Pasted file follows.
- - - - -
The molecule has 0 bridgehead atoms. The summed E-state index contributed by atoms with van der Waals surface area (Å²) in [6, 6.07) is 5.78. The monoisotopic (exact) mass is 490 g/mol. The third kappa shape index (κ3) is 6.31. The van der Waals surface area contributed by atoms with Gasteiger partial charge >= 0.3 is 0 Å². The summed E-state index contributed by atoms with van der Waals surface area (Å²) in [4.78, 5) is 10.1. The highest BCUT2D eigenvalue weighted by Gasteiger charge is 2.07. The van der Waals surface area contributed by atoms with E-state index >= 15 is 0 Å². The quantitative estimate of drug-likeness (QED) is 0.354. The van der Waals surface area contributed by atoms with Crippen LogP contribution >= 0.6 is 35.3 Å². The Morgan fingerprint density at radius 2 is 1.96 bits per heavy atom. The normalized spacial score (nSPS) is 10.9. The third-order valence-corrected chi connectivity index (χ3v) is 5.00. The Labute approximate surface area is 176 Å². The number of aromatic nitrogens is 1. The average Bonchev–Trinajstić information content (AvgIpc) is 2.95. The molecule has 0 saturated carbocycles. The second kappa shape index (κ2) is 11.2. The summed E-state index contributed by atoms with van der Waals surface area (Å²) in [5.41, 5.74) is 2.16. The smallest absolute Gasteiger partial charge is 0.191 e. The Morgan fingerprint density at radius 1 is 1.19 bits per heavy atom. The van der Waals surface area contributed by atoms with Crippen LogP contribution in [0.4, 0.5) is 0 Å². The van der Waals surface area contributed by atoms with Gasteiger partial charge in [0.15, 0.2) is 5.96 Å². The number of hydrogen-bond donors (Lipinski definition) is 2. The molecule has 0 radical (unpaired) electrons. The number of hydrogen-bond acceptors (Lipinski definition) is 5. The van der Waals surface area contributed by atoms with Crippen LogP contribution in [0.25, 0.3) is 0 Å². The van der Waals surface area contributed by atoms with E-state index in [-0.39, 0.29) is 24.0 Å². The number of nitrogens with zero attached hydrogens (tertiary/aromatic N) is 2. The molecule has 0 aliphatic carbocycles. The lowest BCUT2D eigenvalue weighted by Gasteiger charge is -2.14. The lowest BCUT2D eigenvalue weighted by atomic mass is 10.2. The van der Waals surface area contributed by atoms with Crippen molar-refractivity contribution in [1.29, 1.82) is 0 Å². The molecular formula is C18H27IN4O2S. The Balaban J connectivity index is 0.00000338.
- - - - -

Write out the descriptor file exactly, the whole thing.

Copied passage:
The molecule has 0 bridgehead atoms. The summed E-state index contributed by atoms with van der Waals surface area (Å²) in [6, 6.07) is 5.78. The monoisotopic (exact) mass is 490 g/mol. The third kappa shape index (κ3) is 6.31. The van der Waals surface area contributed by atoms with Gasteiger partial charge >= 0.3 is 0 Å². The summed E-state index contributed by atoms with van der Waals surface area (Å²) in [4.78, 5) is 10.1. The highest BCUT2D eigenvalue weighted by Gasteiger charge is 2.07. The van der Waals surface area contributed by atoms with E-state index >= 15 is 0 Å². The quantitative estimate of drug-likeness (QED) is 0.354. The van der Waals surface area contributed by atoms with Crippen LogP contribution >= 0.6 is 35.3 Å². The Morgan fingerprint density at radius 2 is 1.96 bits per heavy atom. The normalized spacial score (nSPS) is 10.9. The third-order valence-corrected chi connectivity index (χ3v) is 5.00. The Labute approximate surface area is 176 Å². The number of aromatic nitrogens is 1. The average Bonchev–Trinajstić information content (AvgIpc) is 2.95. The molecule has 0 saturated carbocycles. The second kappa shape index (κ2) is 11.2. The summed E-state index contributed by atoms with van der Waals surface area (Å²) in [5.41, 5.74) is 2.16. The smallest absolute Gasteiger partial charge is 0.191 e. The Morgan fingerprint density at radius 1 is 1.19 bits per heavy atom. The van der Waals surface area contributed by atoms with Crippen LogP contribution in [0.4, 0.5) is 0 Å². The van der Waals surface area contributed by atoms with Gasteiger partial charge in [0.15, 0.2) is 5.96 Å². The number of hydrogen-bond donors (Lipinski definition) is 2. The molecule has 0 radical (unpaired) electrons. The number of hydrogen-bond acceptors (Lipinski definition) is 5. The van der Waals surface area contributed by atoms with Crippen LogP contribution in [0.25, 0.3) is 0 Å². The van der Waals surface area contributed by atoms with E-state index in [-0.39, 0.29) is 24.0 Å². The number of nitrogens with zero attached hydrogens (tertiary/aromatic N) is 2. The molecule has 0 aliphatic carbocycles. The lowest BCUT2D eigenvalue weighted by Gasteiger charge is -2.14. The lowest BCUT2D eigenvalue weighted by atomic mass is 10.2. The van der Waals surface area contributed by atoms with Crippen molar-refractivity contribution in [1.29, 1.82) is 0 Å². The molecular formula is C18H27IN4O2S. The Balaban J connectivity index is 0.00000338.